Warning: This article contains many full-frontal images of fully nude men.
In 2014, photographer Abigail Ekue’s series “Bare Men” was accepted into a juried exhibition composed of nude photos. Shortly thereafter, however, Ekue was alerted by a curator that her work was to be removed from the show because other contributing artists were worried that viewers could be offended by Ekue’s work, which wasn’t as “soft” as the rest of the featured imagery.
This kind of judgment is exactly what Ekue works to amend through her photographs, which depict the bodies of naked men in a style that’s direct, raw and unapologetic. As the artist said in an earlier interview with The Huffington Post: “I want to remove the stigma of male nudity being taboo and threatening.”
Why do women’s unclothed bodies appear everywhere from the Metropolitan Museum of Art to the flashing advertisements in Times Square, and yet the sight of a naked male is still cause for alarm? Why can images of nude women be tacitly accepted as neutral, while images of men are labeled as exclusively queer? Why have conversations surrounding body positivity and self-love eluded men? These are some of the questions Ekue hopes to explore, and render irrelevant, through her project.
Ekue has been documenting the male body since 2012, having currently photographed well over 500 subjects. She recruits willing models through her website, and happily accepts male-identifying individuals young and old, cis and trans, tattooed or pierced, of all races and body types.
While Euke won’t turn down a subject with chiseled abs, she’s most drawn to models whose bodies are not often depicted unclothed, in art or, really, anywhere. That means big bodies, hairy bodies, wrinkled bodies, bodies that haven’t been toned, waxed or airbrushed. “I wanted something different from the studio-based bodyscapes or flexing physique male nudes,” she said. “No need to ‘get in shape’ or ‘tone up’ for the shoot.”
The most iconic photographer of naked men is Robert Mapplethorpe, whose highly stylized black-and-white close-ups of bodies and parts pulse with queer eroticism. While some of Ekue’s photos are sexual ― indeed, some men even masturbate during the sessions ― sexuality is not the artist’s intention. Instead, she works to evoke beauty, acceptance and normalization, the kind that arises when images are no longer forbidden and become commonplace.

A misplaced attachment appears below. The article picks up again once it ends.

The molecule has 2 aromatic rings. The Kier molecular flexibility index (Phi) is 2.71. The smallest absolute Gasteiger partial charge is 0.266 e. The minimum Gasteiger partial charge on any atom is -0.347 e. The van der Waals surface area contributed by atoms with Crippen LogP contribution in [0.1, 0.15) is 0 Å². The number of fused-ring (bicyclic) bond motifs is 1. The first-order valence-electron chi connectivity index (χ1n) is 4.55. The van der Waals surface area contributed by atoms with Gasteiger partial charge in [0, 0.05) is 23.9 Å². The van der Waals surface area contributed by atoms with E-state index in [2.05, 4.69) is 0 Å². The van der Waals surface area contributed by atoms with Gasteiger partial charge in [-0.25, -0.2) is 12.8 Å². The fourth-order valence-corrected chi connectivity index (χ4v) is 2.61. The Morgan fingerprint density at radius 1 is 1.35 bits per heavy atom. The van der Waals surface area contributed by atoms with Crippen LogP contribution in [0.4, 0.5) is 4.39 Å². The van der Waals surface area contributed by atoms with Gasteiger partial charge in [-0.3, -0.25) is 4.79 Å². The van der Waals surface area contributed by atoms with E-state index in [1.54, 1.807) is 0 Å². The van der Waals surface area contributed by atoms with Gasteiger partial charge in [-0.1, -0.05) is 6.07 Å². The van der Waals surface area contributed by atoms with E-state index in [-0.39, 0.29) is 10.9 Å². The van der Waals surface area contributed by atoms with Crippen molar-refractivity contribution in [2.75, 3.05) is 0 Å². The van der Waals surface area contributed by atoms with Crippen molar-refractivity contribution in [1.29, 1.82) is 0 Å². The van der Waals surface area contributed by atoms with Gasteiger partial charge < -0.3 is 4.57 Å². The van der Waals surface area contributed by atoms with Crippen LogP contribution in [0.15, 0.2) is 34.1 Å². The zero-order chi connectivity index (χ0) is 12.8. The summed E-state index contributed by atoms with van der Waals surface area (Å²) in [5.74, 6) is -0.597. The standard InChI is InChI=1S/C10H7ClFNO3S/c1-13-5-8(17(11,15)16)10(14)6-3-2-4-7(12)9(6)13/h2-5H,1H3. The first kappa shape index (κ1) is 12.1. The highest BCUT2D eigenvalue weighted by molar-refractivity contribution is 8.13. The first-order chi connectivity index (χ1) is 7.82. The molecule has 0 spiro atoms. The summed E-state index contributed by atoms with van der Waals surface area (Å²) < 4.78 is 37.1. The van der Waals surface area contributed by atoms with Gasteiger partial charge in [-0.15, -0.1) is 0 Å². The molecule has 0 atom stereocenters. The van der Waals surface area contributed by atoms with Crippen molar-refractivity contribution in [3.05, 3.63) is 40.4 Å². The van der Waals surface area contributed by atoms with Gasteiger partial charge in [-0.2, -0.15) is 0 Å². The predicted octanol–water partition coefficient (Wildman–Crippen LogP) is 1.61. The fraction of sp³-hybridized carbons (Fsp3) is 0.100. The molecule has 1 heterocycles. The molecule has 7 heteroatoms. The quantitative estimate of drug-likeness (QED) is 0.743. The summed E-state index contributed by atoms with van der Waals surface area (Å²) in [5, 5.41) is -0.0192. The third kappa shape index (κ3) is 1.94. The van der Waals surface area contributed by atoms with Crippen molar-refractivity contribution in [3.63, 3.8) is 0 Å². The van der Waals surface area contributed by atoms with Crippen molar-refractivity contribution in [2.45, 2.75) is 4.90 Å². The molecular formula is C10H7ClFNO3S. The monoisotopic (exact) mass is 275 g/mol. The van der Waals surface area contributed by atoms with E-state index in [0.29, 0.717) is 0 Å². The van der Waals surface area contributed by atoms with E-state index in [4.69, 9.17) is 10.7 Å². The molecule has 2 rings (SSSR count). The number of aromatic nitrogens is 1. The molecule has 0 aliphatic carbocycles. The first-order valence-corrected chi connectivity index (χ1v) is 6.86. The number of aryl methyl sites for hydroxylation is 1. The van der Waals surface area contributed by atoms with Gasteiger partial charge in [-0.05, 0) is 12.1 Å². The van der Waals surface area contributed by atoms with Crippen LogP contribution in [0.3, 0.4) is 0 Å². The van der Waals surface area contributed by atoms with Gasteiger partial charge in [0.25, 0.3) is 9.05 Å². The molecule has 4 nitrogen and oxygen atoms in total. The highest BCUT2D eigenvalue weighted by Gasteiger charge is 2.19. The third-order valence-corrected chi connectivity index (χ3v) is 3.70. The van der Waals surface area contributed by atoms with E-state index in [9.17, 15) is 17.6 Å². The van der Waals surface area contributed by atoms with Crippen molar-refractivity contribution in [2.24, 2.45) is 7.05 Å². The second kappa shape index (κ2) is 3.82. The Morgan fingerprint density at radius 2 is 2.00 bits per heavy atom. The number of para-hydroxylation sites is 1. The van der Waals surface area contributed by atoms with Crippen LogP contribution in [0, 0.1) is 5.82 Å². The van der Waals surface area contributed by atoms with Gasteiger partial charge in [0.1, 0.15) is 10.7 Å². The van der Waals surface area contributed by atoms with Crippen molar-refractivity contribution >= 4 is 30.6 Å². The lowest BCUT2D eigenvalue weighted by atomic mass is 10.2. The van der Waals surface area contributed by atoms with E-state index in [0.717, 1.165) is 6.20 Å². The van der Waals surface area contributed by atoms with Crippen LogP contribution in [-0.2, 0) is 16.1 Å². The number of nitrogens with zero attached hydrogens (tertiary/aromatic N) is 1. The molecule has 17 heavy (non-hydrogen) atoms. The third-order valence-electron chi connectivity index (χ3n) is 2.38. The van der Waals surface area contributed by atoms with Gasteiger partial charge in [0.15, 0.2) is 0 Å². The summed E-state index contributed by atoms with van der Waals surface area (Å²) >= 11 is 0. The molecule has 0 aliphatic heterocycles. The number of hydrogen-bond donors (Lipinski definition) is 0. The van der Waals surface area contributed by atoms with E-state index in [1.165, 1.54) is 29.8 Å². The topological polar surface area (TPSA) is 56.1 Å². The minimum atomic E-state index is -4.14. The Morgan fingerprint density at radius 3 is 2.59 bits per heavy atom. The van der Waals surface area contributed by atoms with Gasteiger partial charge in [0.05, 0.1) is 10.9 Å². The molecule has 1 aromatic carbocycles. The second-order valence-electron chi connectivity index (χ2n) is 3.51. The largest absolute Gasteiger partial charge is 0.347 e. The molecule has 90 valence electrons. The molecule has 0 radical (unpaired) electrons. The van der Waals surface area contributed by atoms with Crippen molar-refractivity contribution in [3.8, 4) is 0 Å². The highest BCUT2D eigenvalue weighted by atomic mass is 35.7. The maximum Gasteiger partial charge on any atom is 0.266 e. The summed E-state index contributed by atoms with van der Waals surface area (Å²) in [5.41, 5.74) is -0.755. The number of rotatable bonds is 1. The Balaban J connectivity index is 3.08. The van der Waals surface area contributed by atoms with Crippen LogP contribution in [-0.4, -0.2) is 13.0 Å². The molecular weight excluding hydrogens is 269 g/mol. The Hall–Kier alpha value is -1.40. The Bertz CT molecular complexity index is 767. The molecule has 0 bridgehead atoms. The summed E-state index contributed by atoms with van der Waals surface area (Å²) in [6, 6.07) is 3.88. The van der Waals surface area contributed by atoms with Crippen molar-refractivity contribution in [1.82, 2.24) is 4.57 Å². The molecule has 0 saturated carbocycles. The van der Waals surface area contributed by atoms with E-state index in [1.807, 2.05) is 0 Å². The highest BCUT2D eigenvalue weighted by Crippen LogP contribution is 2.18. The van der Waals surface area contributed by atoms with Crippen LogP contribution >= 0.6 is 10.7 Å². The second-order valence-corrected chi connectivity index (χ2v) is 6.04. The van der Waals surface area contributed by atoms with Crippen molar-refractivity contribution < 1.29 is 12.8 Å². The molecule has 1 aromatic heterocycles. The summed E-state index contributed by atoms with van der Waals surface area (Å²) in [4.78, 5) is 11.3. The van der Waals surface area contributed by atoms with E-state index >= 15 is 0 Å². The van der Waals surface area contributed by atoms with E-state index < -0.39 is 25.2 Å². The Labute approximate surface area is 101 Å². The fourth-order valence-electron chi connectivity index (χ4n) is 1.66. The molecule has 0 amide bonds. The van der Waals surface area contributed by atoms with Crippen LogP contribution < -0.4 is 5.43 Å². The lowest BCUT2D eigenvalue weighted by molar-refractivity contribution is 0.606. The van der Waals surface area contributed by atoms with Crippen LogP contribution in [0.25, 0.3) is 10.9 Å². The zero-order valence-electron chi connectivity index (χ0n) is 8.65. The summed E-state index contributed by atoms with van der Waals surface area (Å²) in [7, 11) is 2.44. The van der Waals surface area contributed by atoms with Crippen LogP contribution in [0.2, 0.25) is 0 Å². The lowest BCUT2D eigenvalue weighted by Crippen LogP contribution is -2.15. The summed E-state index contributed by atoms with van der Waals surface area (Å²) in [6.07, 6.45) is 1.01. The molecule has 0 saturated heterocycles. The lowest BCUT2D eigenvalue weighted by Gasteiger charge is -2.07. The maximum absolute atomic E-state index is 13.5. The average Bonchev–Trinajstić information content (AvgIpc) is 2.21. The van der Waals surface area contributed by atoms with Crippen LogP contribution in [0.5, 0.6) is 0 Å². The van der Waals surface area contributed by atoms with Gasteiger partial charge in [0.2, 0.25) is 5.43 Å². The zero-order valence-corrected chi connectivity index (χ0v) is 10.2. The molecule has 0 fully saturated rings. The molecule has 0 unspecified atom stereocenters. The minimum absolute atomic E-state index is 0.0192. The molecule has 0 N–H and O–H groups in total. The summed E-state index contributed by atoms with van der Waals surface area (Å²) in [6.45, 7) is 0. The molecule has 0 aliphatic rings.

Most often, Ekue opts to shoot models in their homes, being the spaces they’re most comfortable. Some recline on the couch or mill around in the shower, existing comfortably while just happening to be unclothed. Others achieve and maintain erections, a process Ekue was interested in capturing on camera.
Even when Ekue’s photos are sexual, they stick to her proscribed formula of conjuring rawness, honesty and vulnerability, subverting the notion that solo sex for men lacks the nuance it does for women. “It levels the playing field to witness that men aren’t above setting a scene or drawing out the experience,” Ekue said in a statement. “Then there’s the added layer of knowing they’re being photographed that either thrills or terrifies some of them.”
Recently, pop culture and mainstream media have made an effort to address issues of body image, sex positivity and diverse representation, though primarily these efforts have been geared toward women. Ekue hopes to provide men the same services of visibility and complexity, showing they too can be sensitive, sexy and insecure in their own skin ― and so much more.
“I hope the images of the ‘Bare Men’ series can illustrate to viewers that naked men aren’t ugly or undesirable,” Euke said. “I want to show that, like women, some men have body-image issues due to internalized societal ideals, but also that some men are confident show-offs. A man being naked isn’t always sexual. I want to remove the stigma of male nudity being taboo and threatening.”
“Bare Men” is on view from June 1 through July 31, 2017, at the Erotic Heritage Museum in Las Vegas.